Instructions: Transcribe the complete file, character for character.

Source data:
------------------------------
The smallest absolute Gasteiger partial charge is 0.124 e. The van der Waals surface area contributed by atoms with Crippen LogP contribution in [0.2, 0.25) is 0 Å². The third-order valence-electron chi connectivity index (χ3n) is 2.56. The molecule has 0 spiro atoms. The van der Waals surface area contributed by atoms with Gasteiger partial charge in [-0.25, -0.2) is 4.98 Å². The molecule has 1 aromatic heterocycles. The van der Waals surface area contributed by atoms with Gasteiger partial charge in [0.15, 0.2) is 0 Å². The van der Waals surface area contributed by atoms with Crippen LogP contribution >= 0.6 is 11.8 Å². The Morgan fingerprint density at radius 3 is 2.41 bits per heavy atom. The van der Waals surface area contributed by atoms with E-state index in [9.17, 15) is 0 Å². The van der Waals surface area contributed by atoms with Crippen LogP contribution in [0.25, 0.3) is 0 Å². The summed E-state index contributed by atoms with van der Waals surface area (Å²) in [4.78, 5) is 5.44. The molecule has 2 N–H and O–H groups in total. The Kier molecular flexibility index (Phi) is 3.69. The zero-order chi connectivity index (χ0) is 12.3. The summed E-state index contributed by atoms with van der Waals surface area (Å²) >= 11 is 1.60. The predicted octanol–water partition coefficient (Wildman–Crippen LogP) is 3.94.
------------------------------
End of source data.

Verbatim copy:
The smallest absolute Gasteiger partial charge is 0.124 e. The van der Waals surface area contributed by atoms with Crippen LogP contribution in [0.2, 0.25) is 0 Å². The third-order valence-electron chi connectivity index (χ3n) is 2.56. The molecule has 0 spiro atoms. The van der Waals surface area contributed by atoms with Gasteiger partial charge in [-0.25, -0.2) is 4.98 Å². The molecule has 1 aromatic heterocycles. The van der Waals surface area contributed by atoms with Gasteiger partial charge in [0.15, 0.2) is 0 Å². The van der Waals surface area contributed by atoms with Crippen LogP contribution >= 0.6 is 11.8 Å². The Morgan fingerprint density at radius 3 is 2.41 bits per heavy atom. The van der Waals surface area contributed by atoms with E-state index in [9.17, 15) is 0 Å². The van der Waals surface area contributed by atoms with Crippen LogP contribution in [0.25, 0.3) is 0 Å². The summed E-state index contributed by atoms with van der Waals surface area (Å²) in [4.78, 5) is 5.44. The molecule has 2 N–H and O–H groups in total. The Kier molecular flexibility index (Phi) is 3.69. The zero-order chi connectivity index (χ0) is 12.3. The summed E-state index contributed by atoms with van der Waals surface area (Å²) >= 11 is 1.60. The predicted octanol–water partition coefficient (Wildman–Crippen LogP) is 3.94.